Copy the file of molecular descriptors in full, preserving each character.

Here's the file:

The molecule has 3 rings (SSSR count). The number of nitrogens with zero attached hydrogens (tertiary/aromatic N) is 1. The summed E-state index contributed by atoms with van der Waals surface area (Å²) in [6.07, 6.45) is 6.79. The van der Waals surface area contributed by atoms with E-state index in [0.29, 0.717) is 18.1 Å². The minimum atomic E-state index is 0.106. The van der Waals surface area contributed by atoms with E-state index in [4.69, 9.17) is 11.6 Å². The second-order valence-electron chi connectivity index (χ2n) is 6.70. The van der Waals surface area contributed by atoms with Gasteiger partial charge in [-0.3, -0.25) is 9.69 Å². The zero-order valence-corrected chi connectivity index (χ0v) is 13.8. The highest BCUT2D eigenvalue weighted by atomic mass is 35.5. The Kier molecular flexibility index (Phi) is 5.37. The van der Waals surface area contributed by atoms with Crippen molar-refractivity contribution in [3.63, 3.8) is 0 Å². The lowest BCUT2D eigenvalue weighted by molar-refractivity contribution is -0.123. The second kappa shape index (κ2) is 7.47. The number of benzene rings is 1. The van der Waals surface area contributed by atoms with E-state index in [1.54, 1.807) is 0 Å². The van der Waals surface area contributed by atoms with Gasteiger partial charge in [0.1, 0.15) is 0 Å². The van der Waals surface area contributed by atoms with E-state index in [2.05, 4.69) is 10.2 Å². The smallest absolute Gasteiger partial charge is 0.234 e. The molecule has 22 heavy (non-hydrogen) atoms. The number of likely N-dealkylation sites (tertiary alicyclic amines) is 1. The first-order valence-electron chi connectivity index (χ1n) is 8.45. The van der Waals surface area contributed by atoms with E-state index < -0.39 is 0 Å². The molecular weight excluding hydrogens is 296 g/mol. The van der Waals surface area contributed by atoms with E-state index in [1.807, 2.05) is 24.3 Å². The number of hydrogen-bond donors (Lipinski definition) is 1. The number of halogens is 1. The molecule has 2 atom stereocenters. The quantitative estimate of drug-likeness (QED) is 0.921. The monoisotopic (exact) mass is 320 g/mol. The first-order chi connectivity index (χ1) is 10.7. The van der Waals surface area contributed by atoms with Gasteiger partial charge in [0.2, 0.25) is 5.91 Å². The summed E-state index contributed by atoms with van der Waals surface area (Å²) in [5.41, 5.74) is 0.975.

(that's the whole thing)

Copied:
The molecule has 3 rings (SSSR count). The number of nitrogens with zero attached hydrogens (tertiary/aromatic N) is 1. The summed E-state index contributed by atoms with van der Waals surface area (Å²) in [6.07, 6.45) is 6.79. The van der Waals surface area contributed by atoms with E-state index in [0.29, 0.717) is 18.1 Å². The minimum atomic E-state index is 0.106. The van der Waals surface area contributed by atoms with E-state index in [4.69, 9.17) is 11.6 Å². The second-order valence-electron chi connectivity index (χ2n) is 6.70. The van der Waals surface area contributed by atoms with Gasteiger partial charge in [-0.3, -0.25) is 9.69 Å². The zero-order valence-corrected chi connectivity index (χ0v) is 13.8. The highest BCUT2D eigenvalue weighted by atomic mass is 35.5. The Kier molecular flexibility index (Phi) is 5.37. The van der Waals surface area contributed by atoms with Crippen molar-refractivity contribution in [3.63, 3.8) is 0 Å². The lowest BCUT2D eigenvalue weighted by molar-refractivity contribution is -0.123. The second kappa shape index (κ2) is 7.47. The number of benzene rings is 1. The van der Waals surface area contributed by atoms with E-state index in [1.54, 1.807) is 0 Å². The van der Waals surface area contributed by atoms with Gasteiger partial charge in [0.1, 0.15) is 0 Å². The van der Waals surface area contributed by atoms with E-state index in [2.05, 4.69) is 10.2 Å². The smallest absolute Gasteiger partial charge is 0.234 e. The molecule has 22 heavy (non-hydrogen) atoms. The number of likely N-dealkylation sites (tertiary alicyclic amines) is 1. The first-order valence-electron chi connectivity index (χ1n) is 8.45. The van der Waals surface area contributed by atoms with E-state index < -0.39 is 0 Å². The molecular weight excluding hydrogens is 296 g/mol. The van der Waals surface area contributed by atoms with E-state index in [1.807, 2.05) is 24.3 Å². The number of hydrogen-bond donors (Lipinski definition) is 1. The number of halogens is 1. The molecule has 2 atom stereocenters. The quantitative estimate of drug-likeness (QED) is 0.921. The monoisotopic (exact) mass is 320 g/mol. The first-order chi connectivity index (χ1) is 10.7. The van der Waals surface area contributed by atoms with Gasteiger partial charge in [0.2, 0.25) is 5.91 Å². The summed E-state index contributed by atoms with van der Waals surface area (Å²) in [5.41, 5.74) is 0.975.